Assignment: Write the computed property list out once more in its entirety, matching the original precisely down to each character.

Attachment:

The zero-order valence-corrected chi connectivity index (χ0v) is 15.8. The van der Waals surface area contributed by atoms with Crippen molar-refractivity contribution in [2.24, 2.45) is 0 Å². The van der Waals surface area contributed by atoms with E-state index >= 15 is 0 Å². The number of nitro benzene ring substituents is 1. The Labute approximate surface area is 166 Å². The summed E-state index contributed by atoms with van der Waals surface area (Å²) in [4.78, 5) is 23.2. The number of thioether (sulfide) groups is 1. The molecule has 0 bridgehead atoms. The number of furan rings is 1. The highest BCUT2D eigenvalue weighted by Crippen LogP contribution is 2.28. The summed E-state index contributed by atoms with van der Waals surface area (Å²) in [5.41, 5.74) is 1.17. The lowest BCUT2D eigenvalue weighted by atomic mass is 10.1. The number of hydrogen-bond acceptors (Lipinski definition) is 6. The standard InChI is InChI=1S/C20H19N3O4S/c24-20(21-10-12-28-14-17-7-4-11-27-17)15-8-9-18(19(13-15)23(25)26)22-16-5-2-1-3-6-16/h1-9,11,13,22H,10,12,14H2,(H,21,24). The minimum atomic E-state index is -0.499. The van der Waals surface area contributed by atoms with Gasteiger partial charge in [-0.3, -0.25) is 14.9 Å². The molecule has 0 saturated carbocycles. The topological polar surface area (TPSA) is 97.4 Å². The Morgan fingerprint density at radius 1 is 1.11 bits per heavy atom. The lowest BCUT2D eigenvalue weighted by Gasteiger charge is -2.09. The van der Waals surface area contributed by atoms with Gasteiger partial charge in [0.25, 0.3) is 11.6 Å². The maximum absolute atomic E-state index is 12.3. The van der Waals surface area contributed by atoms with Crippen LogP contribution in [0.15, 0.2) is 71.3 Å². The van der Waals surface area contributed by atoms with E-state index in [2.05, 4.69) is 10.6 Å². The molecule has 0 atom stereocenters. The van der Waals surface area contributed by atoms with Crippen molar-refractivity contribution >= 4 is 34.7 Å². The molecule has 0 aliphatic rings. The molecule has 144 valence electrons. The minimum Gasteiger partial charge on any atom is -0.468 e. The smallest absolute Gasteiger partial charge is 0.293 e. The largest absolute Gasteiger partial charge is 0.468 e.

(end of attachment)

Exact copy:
The zero-order valence-corrected chi connectivity index (χ0v) is 15.8. The van der Waals surface area contributed by atoms with Crippen molar-refractivity contribution in [2.24, 2.45) is 0 Å². The van der Waals surface area contributed by atoms with E-state index >= 15 is 0 Å². The number of nitro benzene ring substituents is 1. The Labute approximate surface area is 166 Å². The summed E-state index contributed by atoms with van der Waals surface area (Å²) in [4.78, 5) is 23.2. The number of thioether (sulfide) groups is 1. The molecule has 0 bridgehead atoms. The number of furan rings is 1. The highest BCUT2D eigenvalue weighted by Crippen LogP contribution is 2.28. The summed E-state index contributed by atoms with van der Waals surface area (Å²) in [5.41, 5.74) is 1.17. The lowest BCUT2D eigenvalue weighted by atomic mass is 10.1. The number of hydrogen-bond acceptors (Lipinski definition) is 6. The standard InChI is InChI=1S/C20H19N3O4S/c24-20(21-10-12-28-14-17-7-4-11-27-17)15-8-9-18(19(13-15)23(25)26)22-16-5-2-1-3-6-16/h1-9,11,13,22H,10,12,14H2,(H,21,24). The minimum atomic E-state index is -0.499. The van der Waals surface area contributed by atoms with Gasteiger partial charge in [-0.3, -0.25) is 14.9 Å². The molecule has 0 saturated carbocycles. The topological polar surface area (TPSA) is 97.4 Å². The Morgan fingerprint density at radius 1 is 1.11 bits per heavy atom. The lowest BCUT2D eigenvalue weighted by Gasteiger charge is -2.09. The van der Waals surface area contributed by atoms with Gasteiger partial charge in [0.25, 0.3) is 11.6 Å². The maximum absolute atomic E-state index is 12.3. The van der Waals surface area contributed by atoms with Crippen LogP contribution in [0.15, 0.2) is 71.3 Å². The van der Waals surface area contributed by atoms with E-state index in [2.05, 4.69) is 10.6 Å². The molecule has 0 atom stereocenters. The van der Waals surface area contributed by atoms with Crippen molar-refractivity contribution >= 4 is 34.7 Å². The molecule has 0 aliphatic rings. The molecule has 144 valence electrons. The minimum Gasteiger partial charge on any atom is -0.468 e. The smallest absolute Gasteiger partial charge is 0.293 e. The largest absolute Gasteiger partial charge is 0.468 e.